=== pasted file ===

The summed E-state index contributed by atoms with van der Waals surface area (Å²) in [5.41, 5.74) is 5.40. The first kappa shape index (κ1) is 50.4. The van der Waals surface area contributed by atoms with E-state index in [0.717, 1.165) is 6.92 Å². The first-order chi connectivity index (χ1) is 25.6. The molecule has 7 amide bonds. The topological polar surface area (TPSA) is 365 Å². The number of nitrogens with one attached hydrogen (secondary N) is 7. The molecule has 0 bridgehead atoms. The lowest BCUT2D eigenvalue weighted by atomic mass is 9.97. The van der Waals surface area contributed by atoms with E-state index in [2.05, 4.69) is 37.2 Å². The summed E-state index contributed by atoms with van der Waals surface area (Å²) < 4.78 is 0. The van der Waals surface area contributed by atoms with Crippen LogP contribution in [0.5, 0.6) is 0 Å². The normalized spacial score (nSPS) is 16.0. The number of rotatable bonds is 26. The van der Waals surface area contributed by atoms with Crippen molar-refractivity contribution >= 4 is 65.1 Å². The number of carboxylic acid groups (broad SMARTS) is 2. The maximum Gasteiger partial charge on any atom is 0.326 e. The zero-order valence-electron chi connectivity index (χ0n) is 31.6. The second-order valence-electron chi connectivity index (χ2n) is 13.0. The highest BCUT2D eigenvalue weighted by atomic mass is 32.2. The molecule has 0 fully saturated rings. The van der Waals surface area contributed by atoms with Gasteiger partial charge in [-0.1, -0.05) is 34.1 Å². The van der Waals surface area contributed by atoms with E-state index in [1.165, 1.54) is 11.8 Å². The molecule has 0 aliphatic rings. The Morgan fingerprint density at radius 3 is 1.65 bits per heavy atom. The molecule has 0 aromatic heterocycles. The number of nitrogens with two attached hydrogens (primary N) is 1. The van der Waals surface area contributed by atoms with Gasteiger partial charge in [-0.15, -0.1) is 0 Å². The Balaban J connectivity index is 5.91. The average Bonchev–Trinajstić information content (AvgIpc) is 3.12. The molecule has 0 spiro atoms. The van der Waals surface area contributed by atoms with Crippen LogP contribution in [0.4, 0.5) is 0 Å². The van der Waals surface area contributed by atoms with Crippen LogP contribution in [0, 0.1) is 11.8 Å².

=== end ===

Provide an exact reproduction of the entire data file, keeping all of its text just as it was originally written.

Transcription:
The summed E-state index contributed by atoms with van der Waals surface area (Å²) in [5.41, 5.74) is 5.40. The first kappa shape index (κ1) is 50.4. The van der Waals surface area contributed by atoms with E-state index in [0.717, 1.165) is 6.92 Å². The first-order chi connectivity index (χ1) is 25.6. The molecule has 7 amide bonds. The topological polar surface area (TPSA) is 365 Å². The number of nitrogens with one attached hydrogen (secondary N) is 7. The molecule has 0 bridgehead atoms. The lowest BCUT2D eigenvalue weighted by atomic mass is 9.97. The van der Waals surface area contributed by atoms with E-state index in [2.05, 4.69) is 37.2 Å². The summed E-state index contributed by atoms with van der Waals surface area (Å²) < 4.78 is 0. The van der Waals surface area contributed by atoms with Crippen LogP contribution in [0.5, 0.6) is 0 Å². The normalized spacial score (nSPS) is 16.0. The number of rotatable bonds is 26. The van der Waals surface area contributed by atoms with Crippen molar-refractivity contribution >= 4 is 65.1 Å². The number of carboxylic acid groups (broad SMARTS) is 2. The maximum Gasteiger partial charge on any atom is 0.326 e. The zero-order valence-electron chi connectivity index (χ0n) is 31.6. The second-order valence-electron chi connectivity index (χ2n) is 13.0. The highest BCUT2D eigenvalue weighted by atomic mass is 32.2. The molecule has 0 fully saturated rings. The van der Waals surface area contributed by atoms with Gasteiger partial charge in [-0.1, -0.05) is 34.1 Å². The van der Waals surface area contributed by atoms with E-state index in [1.165, 1.54) is 11.8 Å². The molecule has 0 aliphatic rings. The Morgan fingerprint density at radius 3 is 1.65 bits per heavy atom. The molecule has 0 aromatic heterocycles. The number of nitrogens with two attached hydrogens (primary N) is 1. The van der Waals surface area contributed by atoms with Gasteiger partial charge in [-0.15, -0.1) is 0 Å². The Balaban J connectivity index is 5.91. The average Bonchev–Trinajstić information content (AvgIpc) is 3.12. The molecule has 0 spiro atoms. The van der Waals surface area contributed by atoms with Crippen LogP contribution in [0.4, 0.5) is 0 Å². The van der Waals surface area contributed by atoms with Crippen LogP contribution in [0, 0.1) is 11.8 Å².